Most children are steady enough for all types of boosters by 18 months of age . However, larger toddlers may be too big for some booster seats .
The American Academy of Pediatrics recommends that kids use a car seat until they reach the maximum height or weight for that five-point harness. This is usually not until at least age five. Three- year – olds are not ready to ride in a booster seat , even if they fit within the manufacturer’s height and weight guidelines.
Most 6 year olds are big enough and mature enough to ride in a high back booster seat or even a backless booster seat . If your 6 year old can ‘t sit still in the car or still likes to sleep in the car, it’s better to choose a 5-point harness.
12 years old
Any child at least 40 pounds and 35 inches tall should be in a booster seat , preferably one with a backrest and adjustable harness. Most children are at least 4 years old when they first use a kid booster seat .
2-Year-Old Weight & Height Wondering how much should a 2-year-old weigh? Average weight for a 24-month-old is 26.5 pounds for girls and 27.5 pounds for boys, according to the World Health Organization.
According to the American Academy of Pediatrics recommendations, parents should secure a 2 – year – old in a rear-facing car seat for long as they fulfill its criteria. Once they exceed the recommended weight and height, they can be secure in a forward-facing seat .
Ideally a 5 year old should be in a forward facing 5 -point harness car seat . That can either be a convertible car seat (rear facing/forward facing), a combination car seat (forward facing/booster seat ) or an all-in-one car seat (rear facing/forward facing/booster seat ).
Group 2 – Toddler car seats It can be used from approximately 6 months of age up to four years , depending on the height and weight of your child . Once your child’s shoulders do not fit beneath the headrest in maximum position anymore, your child has outgrown the seat and should switch to a group 3 seat .
Consumer Reports says high – backed boosters are safer than backless ones because they do a better job of properly positioning the seat belt across the child’s chest, hips and thighs. The Centers for Disease Control and Prevention says booster seats can reduce a child’s risk of serious injury by 45 percent.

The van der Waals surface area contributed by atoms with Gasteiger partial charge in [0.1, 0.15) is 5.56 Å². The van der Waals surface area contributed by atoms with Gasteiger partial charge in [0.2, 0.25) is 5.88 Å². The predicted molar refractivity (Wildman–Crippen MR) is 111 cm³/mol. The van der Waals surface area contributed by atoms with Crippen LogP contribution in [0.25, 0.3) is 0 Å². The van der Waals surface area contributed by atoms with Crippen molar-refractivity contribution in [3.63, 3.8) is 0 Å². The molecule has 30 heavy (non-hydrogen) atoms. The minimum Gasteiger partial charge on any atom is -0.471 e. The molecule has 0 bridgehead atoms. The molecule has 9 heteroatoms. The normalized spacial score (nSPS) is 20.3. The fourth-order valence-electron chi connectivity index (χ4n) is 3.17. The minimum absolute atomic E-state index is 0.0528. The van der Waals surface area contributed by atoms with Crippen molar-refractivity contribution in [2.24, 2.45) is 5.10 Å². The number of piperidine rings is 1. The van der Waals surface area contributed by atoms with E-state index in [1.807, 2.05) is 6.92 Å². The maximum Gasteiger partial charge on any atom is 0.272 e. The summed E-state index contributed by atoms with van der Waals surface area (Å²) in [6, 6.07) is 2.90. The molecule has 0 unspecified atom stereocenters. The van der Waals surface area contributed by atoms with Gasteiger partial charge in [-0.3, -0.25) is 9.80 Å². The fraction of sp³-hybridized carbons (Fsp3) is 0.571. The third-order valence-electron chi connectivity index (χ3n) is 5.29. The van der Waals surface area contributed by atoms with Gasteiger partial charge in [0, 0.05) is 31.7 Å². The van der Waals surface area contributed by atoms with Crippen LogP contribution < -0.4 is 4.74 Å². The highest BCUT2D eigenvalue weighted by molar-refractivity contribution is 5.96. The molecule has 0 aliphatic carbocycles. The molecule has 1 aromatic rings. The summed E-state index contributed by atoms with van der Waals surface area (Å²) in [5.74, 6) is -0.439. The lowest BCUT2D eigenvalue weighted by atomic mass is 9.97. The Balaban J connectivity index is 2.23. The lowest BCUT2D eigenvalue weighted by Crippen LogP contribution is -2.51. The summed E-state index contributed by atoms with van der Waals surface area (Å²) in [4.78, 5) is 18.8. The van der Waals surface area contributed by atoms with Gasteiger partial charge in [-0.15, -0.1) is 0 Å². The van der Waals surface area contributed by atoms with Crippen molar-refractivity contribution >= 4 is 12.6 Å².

When your child reaches the highest weight or height limit allowed for his forward-facing child safety seat with a harness, he should use a belt-positioning booster seat until the vehicle lap and shoulder belt (adult seat belt) fits properly, typically when he reaches 4 feet 9 inches in height and is between 8 and 12
When your child has outgrown the requirements for a forward-facing car seat with a harness, he should transition to a belt-positioning booster with lap/shoulder belt in the car . This type of car seat fits kids up to 80-100 pounds, and in general, most kids need boosters from about age 3 or 4 to at least age 8.
Yes you can. Previously, booster cushions were sold as being suitable for children over 15kg (2 stone 5 pounds), which can happen between 3 to 4 years old . However, the new regulation is designed to increase safety : your child will be safer in a high-backed booster seat compared with a backless booster .
If the middle rear seat has a three-point (lap and diagonal) seat belt, this is the safest place to put a child restraint (unless the manufacturer’s instructions say one of the other seats is better) because it is the furthest away from the sides of the car. Most child car seats require a three-point seat belt.
Children four years of age or older but less than eight years of age must be properly restrained in a child safety seat or booster seat that meets federal motor vehicle safety standards unless the child is over 4 foot 9 inches tall or more than 40 pounds and using a lap-only belt in the back seat in which cases the